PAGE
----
Katyal: Sees how it would work visually; how would it work orally/in movies?

A: In a lot of cases, you see the logo, so it wouldn’t be that hard to have a little (s) next to it, part of the way it’s depicted in the scene. Consumers would learn it has significance, in the same way that some brand names are blurred out and that practice teaches consumers about legal significance of appearance.

My Q: Seems to me that use and recognition might not covary as she says in (1), which would have consequences for the regime. And I’m not sure how you’d have the current standard and the availability of the (s)—sounds like she thinks the existence of the (s) would change the standard, and wouldn’t it do so even if the plaintiff did use the (s), because the plaintiff would be challenging a use without the (s) and thus have a decreased likelihood of confusion?

A: Yes, she assumes consumers will learn, and that’s key to the regime. And she agrees that it would be harder for everyone to win. Consumers can learn to see the absence of a symbol as an absence of sponsorship, and that would lower the likelihood of success for people who use the (s).

Ramsey: Oral use? Think about how it works with things like trade dress, etc.

A: Needs to be worked out. (Audio disclosure at beginning/end?) That’s advertiser’s job, if they want the protection.

Q: Why not mark when it’s not sponsored and disclaim?

A: That’s kind of the law now. The burden is on the user to show nonconfusion, and that’s hard in context. There’s no easy language to disclaim sponsorship either. Federal Expresso coffeeshop—not claiming affiliation. Because names are seen as indicators of sponsorship, no easy way to say “we’re not affiliated,” and disclosures/disclaimers often don’t work.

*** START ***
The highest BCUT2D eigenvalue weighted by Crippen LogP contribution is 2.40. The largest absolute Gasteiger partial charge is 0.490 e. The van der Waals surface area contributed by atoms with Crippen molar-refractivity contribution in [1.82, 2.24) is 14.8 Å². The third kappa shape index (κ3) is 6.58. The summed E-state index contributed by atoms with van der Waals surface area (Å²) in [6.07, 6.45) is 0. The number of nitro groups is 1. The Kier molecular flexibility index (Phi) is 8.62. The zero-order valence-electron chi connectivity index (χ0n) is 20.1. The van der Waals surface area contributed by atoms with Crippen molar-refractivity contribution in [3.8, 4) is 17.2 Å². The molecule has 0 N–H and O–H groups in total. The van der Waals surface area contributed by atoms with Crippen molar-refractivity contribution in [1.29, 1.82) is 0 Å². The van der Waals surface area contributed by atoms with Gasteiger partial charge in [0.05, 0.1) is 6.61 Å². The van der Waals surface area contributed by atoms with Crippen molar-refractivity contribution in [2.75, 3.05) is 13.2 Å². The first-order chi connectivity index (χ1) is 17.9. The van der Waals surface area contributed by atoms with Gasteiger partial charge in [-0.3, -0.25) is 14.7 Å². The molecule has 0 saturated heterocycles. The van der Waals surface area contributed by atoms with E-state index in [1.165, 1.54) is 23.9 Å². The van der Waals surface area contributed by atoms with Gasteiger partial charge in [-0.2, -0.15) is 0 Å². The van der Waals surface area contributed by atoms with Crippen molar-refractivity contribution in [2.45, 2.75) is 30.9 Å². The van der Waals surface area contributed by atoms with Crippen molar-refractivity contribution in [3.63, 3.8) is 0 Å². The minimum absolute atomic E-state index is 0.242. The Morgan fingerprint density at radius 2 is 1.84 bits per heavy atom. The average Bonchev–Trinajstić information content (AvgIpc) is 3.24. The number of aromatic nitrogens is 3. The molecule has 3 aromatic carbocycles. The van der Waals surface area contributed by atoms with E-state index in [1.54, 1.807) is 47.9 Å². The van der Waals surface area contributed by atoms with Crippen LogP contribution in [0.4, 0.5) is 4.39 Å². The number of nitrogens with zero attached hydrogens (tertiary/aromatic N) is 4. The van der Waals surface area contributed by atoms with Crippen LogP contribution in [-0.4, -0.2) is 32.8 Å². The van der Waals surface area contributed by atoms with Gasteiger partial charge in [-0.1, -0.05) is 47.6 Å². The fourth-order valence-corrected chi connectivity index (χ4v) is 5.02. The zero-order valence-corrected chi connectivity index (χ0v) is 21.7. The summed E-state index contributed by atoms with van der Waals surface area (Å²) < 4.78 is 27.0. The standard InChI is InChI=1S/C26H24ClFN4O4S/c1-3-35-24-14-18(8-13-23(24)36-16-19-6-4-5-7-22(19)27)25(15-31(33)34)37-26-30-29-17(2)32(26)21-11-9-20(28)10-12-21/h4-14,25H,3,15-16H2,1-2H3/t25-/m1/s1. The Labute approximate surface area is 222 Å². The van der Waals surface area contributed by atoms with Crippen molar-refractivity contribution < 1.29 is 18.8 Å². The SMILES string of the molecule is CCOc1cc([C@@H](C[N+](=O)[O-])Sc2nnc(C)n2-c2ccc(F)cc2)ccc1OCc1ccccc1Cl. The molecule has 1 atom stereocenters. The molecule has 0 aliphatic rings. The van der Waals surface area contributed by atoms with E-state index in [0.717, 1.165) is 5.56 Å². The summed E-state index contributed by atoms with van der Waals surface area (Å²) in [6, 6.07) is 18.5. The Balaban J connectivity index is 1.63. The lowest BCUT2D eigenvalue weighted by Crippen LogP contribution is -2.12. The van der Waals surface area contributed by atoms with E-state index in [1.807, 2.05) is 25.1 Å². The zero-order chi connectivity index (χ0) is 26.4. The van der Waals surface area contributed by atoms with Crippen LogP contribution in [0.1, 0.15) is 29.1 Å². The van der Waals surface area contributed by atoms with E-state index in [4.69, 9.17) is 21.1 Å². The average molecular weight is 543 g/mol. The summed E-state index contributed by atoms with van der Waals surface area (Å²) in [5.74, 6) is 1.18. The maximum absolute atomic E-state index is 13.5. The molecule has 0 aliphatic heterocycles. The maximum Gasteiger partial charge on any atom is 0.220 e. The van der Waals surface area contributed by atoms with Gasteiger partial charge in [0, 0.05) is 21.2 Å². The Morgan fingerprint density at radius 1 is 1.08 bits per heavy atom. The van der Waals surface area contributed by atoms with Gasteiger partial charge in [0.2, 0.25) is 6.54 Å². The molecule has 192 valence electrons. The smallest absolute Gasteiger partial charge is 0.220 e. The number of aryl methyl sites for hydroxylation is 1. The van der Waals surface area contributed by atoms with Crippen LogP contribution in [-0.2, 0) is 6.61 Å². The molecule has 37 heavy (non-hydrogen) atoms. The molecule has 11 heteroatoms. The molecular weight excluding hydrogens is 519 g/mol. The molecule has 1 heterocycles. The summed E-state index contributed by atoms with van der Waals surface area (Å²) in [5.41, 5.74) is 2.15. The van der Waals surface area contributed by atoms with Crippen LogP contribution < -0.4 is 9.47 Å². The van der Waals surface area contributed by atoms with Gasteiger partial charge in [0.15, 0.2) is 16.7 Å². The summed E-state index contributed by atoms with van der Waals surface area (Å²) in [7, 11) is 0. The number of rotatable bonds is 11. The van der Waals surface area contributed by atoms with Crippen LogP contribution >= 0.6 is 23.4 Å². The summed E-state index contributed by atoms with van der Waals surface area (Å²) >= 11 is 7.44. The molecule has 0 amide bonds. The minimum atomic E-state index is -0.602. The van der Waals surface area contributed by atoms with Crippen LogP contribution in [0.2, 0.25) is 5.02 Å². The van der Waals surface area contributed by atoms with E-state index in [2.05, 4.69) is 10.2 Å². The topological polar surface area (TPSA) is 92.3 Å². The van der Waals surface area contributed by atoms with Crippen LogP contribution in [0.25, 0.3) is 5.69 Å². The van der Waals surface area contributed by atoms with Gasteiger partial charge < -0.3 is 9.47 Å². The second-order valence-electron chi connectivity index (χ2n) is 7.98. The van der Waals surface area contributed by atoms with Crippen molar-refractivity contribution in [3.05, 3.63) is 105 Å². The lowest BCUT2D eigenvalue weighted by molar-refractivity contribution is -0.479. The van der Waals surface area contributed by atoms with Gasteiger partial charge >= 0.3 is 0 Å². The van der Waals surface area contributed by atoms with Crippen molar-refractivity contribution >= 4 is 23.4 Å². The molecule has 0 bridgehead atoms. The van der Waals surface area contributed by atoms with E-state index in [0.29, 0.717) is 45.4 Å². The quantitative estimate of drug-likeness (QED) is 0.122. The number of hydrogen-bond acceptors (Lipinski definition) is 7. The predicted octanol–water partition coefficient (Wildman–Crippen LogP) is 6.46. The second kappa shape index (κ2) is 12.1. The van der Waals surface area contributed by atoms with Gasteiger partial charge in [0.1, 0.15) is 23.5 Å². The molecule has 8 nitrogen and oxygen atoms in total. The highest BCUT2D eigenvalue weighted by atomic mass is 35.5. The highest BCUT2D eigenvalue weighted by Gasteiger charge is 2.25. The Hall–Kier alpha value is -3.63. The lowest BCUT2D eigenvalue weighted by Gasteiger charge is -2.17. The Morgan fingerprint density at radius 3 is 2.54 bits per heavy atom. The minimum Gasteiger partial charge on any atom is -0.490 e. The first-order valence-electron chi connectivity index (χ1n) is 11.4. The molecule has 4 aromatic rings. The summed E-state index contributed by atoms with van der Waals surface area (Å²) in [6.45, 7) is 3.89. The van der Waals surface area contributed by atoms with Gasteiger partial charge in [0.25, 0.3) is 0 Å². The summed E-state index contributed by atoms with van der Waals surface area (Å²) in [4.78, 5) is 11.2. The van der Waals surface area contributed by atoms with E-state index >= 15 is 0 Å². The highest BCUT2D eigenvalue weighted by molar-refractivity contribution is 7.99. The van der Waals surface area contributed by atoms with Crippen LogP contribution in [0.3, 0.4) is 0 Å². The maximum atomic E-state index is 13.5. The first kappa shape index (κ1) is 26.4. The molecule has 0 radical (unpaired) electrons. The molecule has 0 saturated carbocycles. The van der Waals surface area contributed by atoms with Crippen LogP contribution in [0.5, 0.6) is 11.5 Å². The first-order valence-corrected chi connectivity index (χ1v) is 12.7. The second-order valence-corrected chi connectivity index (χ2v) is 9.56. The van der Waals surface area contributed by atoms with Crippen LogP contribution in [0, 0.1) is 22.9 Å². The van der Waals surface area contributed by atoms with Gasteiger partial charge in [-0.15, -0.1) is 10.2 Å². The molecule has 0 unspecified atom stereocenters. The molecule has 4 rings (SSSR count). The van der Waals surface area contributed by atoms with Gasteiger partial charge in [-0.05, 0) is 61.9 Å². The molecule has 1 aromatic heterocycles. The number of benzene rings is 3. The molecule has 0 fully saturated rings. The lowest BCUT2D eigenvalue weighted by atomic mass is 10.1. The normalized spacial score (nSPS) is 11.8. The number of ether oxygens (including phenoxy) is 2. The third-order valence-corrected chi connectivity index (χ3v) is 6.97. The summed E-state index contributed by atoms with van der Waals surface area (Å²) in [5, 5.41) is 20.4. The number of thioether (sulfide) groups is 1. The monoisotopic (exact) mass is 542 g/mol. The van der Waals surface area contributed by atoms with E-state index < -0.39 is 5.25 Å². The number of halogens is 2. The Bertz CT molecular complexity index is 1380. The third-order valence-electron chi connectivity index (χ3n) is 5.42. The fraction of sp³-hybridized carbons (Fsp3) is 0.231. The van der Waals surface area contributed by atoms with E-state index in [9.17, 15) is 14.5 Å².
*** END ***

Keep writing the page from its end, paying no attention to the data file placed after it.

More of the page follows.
Q: Wouldn’t it be burdensome to have all the logos around sports arenas add an (s)?

A: Not a big one, and if they find it burdensome they don’t have to do so.

Stauffer: proposed EU directive: product placement would have to be generically disclosed with a black dot on the screen. Could have a tone for radio.

Why are you confident this won’t be coopted by the antibrands as well? The Yes Men will use the (s).

A: Then they’re likely to be confusing!

Errol Meidinger, University at Buffalo Law School, State University of New York: Branding Corporate Responsibility with Marks of Rectitude

Margaret Chon just published a piece on a similar topic; he’s been talking with her. Home Depot execs came to their building and found a giant banner: Stop selling old growth wood! Using their logo, too. Home Depot protesters brought inflatable chainsaw to the parking lot: thanks for helping Home Depot destroy the world’s old-growth forests!

What should Home Depot do? Initially resisted getting certified, but ultimately adopted. Contestive branding: not just about the image, but the image is part of the regulatory regime being crafted.

Forest Stewardship Council: an example of corporate responsibility institutions. A set of institutions using activist targeting of corporate brands; standard setting institutions that accredit certifying organizations and attempt to balance North/South power. They certify products and communications. FSC is legislative: the certification requires meeting various criteria on biodiversity, monitoring, indigenous rights, and so on—looks like what a state would do except that no single state institution would be able to do it.

When Home Depot agreed, the Rainforest Action Network ran an ad in the NYT thanking them. Used the ad to attack other companies that weren’t yet on board.

Pour encourager les autres: After the Network turned its attention from Home Depot, it took only two phone calls to get Lowe’s to follow.

This triggers the growth of private competing certifiers—SFI, a US industry initiative for alternative “green” certification. Eventually, the industry coalitions turned into a worldwide certifier, PEFC. It’s a tournament of competing programs. He posits this has reshaped the forest policy arena, in which environmentalist- and industry-driven certifiers are setting global policies and NGOs and states are at the periphery.

Similar things have been happening in many other sectors: fisheries, organic, coffee, apparel, tourism, carbon footprints, energy efficiency, animal welfare, flowers, etc. He showed some beautifully designed logos, of which the Marine Stewardship Council was my favorite because of the checkmark integrated into the fish.